Take a look at the scene below, and imagine it from the perspective of a self-driving car.
There’s a lot going on.
- There’s the outlines of the road (i.e. potential paths, some of them legal routes for the vehicle to take);
- there are traffic lights and other signs, all of which need to be identified (and then also checked for context – i.e. “does this sign apply to me?”);
- there are other cars on the road and pedestrians (each of which may suddenly change direction);
- as well as innumerable other non-traffic-related distractions (trees, shops);
- and (perhaps most importantly) the desired destination of the passengers, which may also change rapidly (“hey, there’s a sale on in that store”, “you just missed a parking spot!” etc).
Each of these items needs to be identified many times per second, and a decision made in order to determine the path and velocity of the vehicle. It’s a complicated enough task for a person, which is why we have so many vehicular accidents. The task is far harder for a computer.
One intermediate stage in the path towards fully automated vehicles is partial automation. We see this to some degree already some vehicles, with features like automatic highway breaking.
I’ve been thinking a bit about what an interface for a more advanced intermediate stage could look like. What kinds of display and controls could we present to a “driver” to allow them to guide an almost-independent vehicle?
The following are some rough ideas so far. I haven’t done much looking around to see what research has already been done in this area, so wouldn’t be surprised if none of this is original.
This is a fairly standard street scene. I’ve marked it up (you can click it to see the original), with black indicating possible (legal or otherwise) paths the vehicle can take, red indicating potential obstacles, and yellow indicating road signage. I haven’t tagged everything, of course. The goal here is just to give a gist.
A simplified display that would allow the user to give direction to the vehicle without needing a steering wheel or pedals might look something like this:
- Needs to clearly indicate the intended future path of the vehicle, along with possible options
- Needs to indicate road signals and obstacles that the vehicle has detected
- Needs to allow the user to easily select an options other than the currently anticipated path (i.e. tell the vehicle to change lanes when safe); This is aside from generally setting the destination via GPS.
- Needs to allow the user to quickly indicate an error in the vehicle’s understanding of the scene (i.e. traffic light is actually for the other lane)
- Needs to very rapidly allow for emergencies that the vehicle had not yet detected (i.e. pedestrian suddenly walks in front of the vehicle)
In many cases, existing systems will actually detect and react to certain kinds of problems (i.e. the pedestrian, above) faster than a human could, and with more accuracy. However, there’s no harm (and likely great value) in providing a red button to make the vehicle apply breaks in a hurry.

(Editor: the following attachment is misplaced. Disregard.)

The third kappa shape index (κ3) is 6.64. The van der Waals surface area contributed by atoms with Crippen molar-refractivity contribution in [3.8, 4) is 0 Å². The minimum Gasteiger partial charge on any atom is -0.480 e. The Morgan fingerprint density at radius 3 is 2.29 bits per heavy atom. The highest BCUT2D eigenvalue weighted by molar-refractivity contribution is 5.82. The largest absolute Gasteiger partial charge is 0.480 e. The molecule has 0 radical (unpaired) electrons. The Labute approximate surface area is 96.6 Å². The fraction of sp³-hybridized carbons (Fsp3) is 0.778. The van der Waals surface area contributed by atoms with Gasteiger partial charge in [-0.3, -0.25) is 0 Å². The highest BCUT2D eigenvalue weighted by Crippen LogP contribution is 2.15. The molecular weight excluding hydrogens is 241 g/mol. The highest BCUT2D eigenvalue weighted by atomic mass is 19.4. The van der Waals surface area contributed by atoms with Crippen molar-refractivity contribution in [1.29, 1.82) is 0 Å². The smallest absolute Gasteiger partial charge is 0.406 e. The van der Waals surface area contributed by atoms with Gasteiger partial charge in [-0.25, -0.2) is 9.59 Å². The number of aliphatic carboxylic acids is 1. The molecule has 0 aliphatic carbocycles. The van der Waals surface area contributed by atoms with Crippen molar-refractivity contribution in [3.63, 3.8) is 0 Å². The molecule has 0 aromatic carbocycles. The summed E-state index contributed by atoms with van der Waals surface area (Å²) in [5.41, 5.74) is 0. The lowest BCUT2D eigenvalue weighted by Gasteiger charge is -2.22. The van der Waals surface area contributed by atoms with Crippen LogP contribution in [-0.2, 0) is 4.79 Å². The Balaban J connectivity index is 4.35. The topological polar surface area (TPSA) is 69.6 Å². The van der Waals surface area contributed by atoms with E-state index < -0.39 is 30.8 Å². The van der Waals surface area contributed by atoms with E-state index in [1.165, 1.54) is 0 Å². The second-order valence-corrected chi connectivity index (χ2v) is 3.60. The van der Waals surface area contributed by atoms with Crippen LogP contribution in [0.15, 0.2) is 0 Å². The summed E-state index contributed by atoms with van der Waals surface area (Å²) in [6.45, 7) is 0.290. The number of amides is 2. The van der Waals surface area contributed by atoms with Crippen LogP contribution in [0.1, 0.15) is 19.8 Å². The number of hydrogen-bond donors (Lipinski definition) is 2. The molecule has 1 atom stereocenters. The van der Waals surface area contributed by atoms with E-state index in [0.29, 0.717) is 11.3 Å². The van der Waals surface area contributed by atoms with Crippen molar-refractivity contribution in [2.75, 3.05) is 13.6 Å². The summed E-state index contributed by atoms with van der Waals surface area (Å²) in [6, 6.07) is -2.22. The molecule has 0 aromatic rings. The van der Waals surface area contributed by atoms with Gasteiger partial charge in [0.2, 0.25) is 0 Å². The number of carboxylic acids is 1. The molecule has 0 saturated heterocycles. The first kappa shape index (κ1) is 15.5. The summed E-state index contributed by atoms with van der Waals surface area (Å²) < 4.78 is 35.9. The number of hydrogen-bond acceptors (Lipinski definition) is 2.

One possibility could be a combination of the following:
- Large screen (or better yet a head-up display on the windshield) that displays something like the street scene above, with overlays; the currently active potential route would be highlighted, and other possibilities displayed in a lower tone.
- Joystick to allow overriding the route, which will change the highlighted route on the screen. Probably there should also be a confirm button; i.e. push the joystick right to select a lane change, and press the button to confirm; the HUD display would change the highlighted path.
- Big red button to trigger emergency breaking (how do we let the car know when it is safe to proceed?).
- Make the display screen touch sensitive, to allow the user to press on a specific area to indicate something about it (i.e. vehicle would do a region detection on the touched area, and put a circle around the object, along with the vehicle’s understanding of what the object is, and some way for the user to change that understanding quickly); Or, how about a gesture-based system that detects the user’s hand movements and uses them to highlight items on the HUD, and then uses voice activation to change their meaning?
- Full override mode to allow the passenger to take complete control, possibly also via the joystick (left/right, forward to accelerate, back to break).
The above will be greatly simplified by systems that are in development right now to allow inter-vehicle communication (i.e. if a vehicle breaks, other vehicles in the immediate vicinity will be instantly aware).
What would you change in the above to simplify or improve the interface of such a vehicle?
Edit: An idea came to me after posting this. What if the routes were “sticky”, the way that tools in a graphic editing program are. The joystick could have tactile feedback, and tend to “prefer” one of the existing routes, but the user could still move the vehicle into a different one.